What is Alchemy?
The knowledge and wisdom of the ancient practice of Alchemy is still very much alive within the lineage of Siddhas in Myanmar at the Aungtawmu Monastery in Mebegon Village. Today this lineage is lead by the Siddha and Sayadaw (spiritual head) Kowida, Headmaster of Nagama Mountain. Another relevant figure related to the Alchemy is the most Venerable Siddha and Sayadaw Tillaw Keinda, born in 1925 and founder and Abbot of Aungtawmu Monastery, a living example of sacrifice and endurance, whose path and attainment is only matched by that of the ancient Siddhas.
The practice of alchemy combines the physical transformation of heated matter with a deep meditative practice, its purpose being to enhance the spiritual development of practitioners, which can then be used for the benefit of all.
The diversity of different spiritual practices matches the diversity of different temperaments and characters of people everywhere. The practice of alchemy, as developed by Myanmar Buddhism, and when taught by skilled practitioners, is accessible to anyone regardless of their own belief system. However, as with any legitimate spiritual practice, the practitioner will only attain accomplishment if the motivation for the practice is greater than for just one’s own personal spiritual development. When the motivation for practice is rooted in compassion, aimed to benefit all sentient beings (Bodhiçitta) and to eradicate all kinds of suffering, then its goal is more likely to be achievable and sustainable.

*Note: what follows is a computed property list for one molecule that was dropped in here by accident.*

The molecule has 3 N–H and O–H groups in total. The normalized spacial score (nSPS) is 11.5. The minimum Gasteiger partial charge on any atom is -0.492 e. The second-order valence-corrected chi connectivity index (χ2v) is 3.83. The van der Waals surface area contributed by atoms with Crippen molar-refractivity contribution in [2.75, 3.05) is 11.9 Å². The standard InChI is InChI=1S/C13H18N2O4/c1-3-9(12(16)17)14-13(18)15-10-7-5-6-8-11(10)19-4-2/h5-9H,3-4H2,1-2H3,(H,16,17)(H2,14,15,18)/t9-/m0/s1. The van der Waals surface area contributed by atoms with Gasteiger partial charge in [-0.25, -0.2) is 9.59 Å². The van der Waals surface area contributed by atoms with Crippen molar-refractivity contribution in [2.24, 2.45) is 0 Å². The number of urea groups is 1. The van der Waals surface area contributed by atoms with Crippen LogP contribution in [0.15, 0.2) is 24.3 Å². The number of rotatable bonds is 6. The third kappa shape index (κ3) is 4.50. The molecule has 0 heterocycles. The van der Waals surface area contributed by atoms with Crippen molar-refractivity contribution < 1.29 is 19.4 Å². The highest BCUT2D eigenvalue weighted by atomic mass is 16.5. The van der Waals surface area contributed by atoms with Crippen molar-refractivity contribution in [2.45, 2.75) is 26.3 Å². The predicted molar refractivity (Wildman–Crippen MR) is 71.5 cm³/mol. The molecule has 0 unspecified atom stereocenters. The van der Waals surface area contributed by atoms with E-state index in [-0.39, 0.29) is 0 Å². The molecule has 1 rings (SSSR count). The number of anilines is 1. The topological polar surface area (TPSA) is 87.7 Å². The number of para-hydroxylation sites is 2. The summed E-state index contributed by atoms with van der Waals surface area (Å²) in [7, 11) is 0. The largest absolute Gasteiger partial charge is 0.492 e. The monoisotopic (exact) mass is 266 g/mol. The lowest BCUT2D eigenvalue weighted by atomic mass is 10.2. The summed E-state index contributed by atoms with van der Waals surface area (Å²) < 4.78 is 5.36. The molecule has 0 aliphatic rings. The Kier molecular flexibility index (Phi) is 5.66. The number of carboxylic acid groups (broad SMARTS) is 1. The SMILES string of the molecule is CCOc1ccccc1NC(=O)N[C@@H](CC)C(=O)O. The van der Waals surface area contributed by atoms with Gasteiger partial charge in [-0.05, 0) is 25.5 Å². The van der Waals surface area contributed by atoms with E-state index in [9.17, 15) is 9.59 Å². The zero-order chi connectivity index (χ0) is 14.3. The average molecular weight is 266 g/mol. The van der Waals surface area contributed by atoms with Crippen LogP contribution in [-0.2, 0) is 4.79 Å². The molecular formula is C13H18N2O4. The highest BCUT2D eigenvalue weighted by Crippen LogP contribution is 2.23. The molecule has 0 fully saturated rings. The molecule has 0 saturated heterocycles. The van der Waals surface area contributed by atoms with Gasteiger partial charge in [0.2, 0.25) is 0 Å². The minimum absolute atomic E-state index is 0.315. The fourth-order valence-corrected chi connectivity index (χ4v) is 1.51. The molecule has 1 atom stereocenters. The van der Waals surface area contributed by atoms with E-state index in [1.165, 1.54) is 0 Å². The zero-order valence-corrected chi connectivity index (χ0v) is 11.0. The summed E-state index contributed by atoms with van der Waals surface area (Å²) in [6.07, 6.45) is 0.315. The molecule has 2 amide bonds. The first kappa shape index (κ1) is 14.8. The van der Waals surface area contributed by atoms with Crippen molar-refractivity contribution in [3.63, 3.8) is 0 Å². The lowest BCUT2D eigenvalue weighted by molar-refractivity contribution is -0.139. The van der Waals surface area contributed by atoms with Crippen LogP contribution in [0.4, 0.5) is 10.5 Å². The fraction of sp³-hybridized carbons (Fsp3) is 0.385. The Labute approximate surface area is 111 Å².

Within the practice of alchemy a metal is heated on the fire in a pot of clay and at its completion becomes to be the reflection of one’s own mind. This allows the practitioner to be able to perceive and recognize the six senses inherent within each one.
There are two aspects to be found as a result within the process of alchemy. Firstly, it allows the practitioner to recognize his or her state of consciousness by the creation of the so called Dhatlon (the metal heated on fire, also known as the Philosopher Stone). Secondly, by its development it enables the practitioner to expand his or her own consciousness in perceiving reality. In this way, it leads the practitioner towards the understanding of the perfect functional order of Nature. At the same time, it also brings significant spiritual benefit if one maintains a regular practice.
Great masters such as “Gesar Mukpo Rinpoche” remarked alchemy as Ati-yoga.
This method of teachings of alchemy is taught by the ancient and modern Siddhas of Myanmar and by the historical great Buddhist masters, like Tilopa, Naropa and Nagarjuna. Nagarjuna applied a sadhana called "the alchemy of mercury." He was one of the foremost ‘Rasayana’ Siddhas, and his greatness in this yoga was his ability to apply the alchemical process at every level of his being, attaining the highest meditative realization of Ultimate Truth.